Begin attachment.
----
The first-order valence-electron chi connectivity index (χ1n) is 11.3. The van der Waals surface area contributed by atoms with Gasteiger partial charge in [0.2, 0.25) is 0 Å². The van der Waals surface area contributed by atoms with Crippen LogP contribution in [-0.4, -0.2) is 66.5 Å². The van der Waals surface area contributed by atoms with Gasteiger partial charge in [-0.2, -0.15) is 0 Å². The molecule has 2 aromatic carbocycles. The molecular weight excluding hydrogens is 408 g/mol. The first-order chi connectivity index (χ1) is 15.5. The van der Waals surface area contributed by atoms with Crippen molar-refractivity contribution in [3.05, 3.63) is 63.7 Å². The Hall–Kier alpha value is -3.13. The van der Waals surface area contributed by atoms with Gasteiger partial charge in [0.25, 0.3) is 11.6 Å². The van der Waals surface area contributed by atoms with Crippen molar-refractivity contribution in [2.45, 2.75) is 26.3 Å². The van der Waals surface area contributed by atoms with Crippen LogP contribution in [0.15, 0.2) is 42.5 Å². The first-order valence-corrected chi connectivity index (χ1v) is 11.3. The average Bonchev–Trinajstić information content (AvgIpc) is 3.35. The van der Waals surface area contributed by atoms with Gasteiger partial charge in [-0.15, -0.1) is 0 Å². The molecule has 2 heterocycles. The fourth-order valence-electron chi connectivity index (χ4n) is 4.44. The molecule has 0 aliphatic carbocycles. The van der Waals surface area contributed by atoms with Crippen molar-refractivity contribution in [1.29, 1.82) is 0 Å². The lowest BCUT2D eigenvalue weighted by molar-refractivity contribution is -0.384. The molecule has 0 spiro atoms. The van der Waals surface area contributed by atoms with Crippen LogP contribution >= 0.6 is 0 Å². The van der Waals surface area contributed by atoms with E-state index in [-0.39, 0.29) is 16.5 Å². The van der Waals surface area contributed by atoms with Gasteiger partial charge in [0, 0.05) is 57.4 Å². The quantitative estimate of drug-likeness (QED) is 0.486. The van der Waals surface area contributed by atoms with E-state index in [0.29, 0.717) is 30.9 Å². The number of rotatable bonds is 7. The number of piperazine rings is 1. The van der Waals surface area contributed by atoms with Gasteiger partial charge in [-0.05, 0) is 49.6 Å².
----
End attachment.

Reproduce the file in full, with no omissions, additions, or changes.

The first-order valence-electron chi connectivity index (χ1n) is 11.3. The van der Waals surface area contributed by atoms with Gasteiger partial charge in [0.2, 0.25) is 0 Å². The van der Waals surface area contributed by atoms with Crippen LogP contribution in [-0.4, -0.2) is 66.5 Å². The van der Waals surface area contributed by atoms with Gasteiger partial charge in [-0.2, -0.15) is 0 Å². The molecule has 2 aromatic carbocycles. The molecular weight excluding hydrogens is 408 g/mol. The first-order chi connectivity index (χ1) is 15.5. The van der Waals surface area contributed by atoms with Crippen molar-refractivity contribution in [3.05, 3.63) is 63.7 Å². The Hall–Kier alpha value is -3.13. The van der Waals surface area contributed by atoms with Gasteiger partial charge in [0.25, 0.3) is 11.6 Å². The van der Waals surface area contributed by atoms with Crippen molar-refractivity contribution in [2.45, 2.75) is 26.3 Å². The van der Waals surface area contributed by atoms with Crippen LogP contribution in [0.15, 0.2) is 42.5 Å². The first-order valence-corrected chi connectivity index (χ1v) is 11.3. The average Bonchev–Trinajstić information content (AvgIpc) is 3.35. The van der Waals surface area contributed by atoms with Gasteiger partial charge in [-0.15, -0.1) is 0 Å². The molecule has 2 heterocycles. The fourth-order valence-electron chi connectivity index (χ4n) is 4.44. The molecule has 0 aliphatic carbocycles. The van der Waals surface area contributed by atoms with Crippen molar-refractivity contribution in [1.29, 1.82) is 0 Å². The lowest BCUT2D eigenvalue weighted by molar-refractivity contribution is -0.384. The molecule has 0 spiro atoms. The van der Waals surface area contributed by atoms with Crippen LogP contribution >= 0.6 is 0 Å². The van der Waals surface area contributed by atoms with E-state index in [-0.39, 0.29) is 16.5 Å². The van der Waals surface area contributed by atoms with Gasteiger partial charge in [0, 0.05) is 57.4 Å². The quantitative estimate of drug-likeness (QED) is 0.486. The van der Waals surface area contributed by atoms with E-state index in [0.29, 0.717) is 30.9 Å². The number of rotatable bonds is 7. The number of piperazine rings is 1. The van der Waals surface area contributed by atoms with Gasteiger partial charge in [-0.05, 0) is 49.6 Å².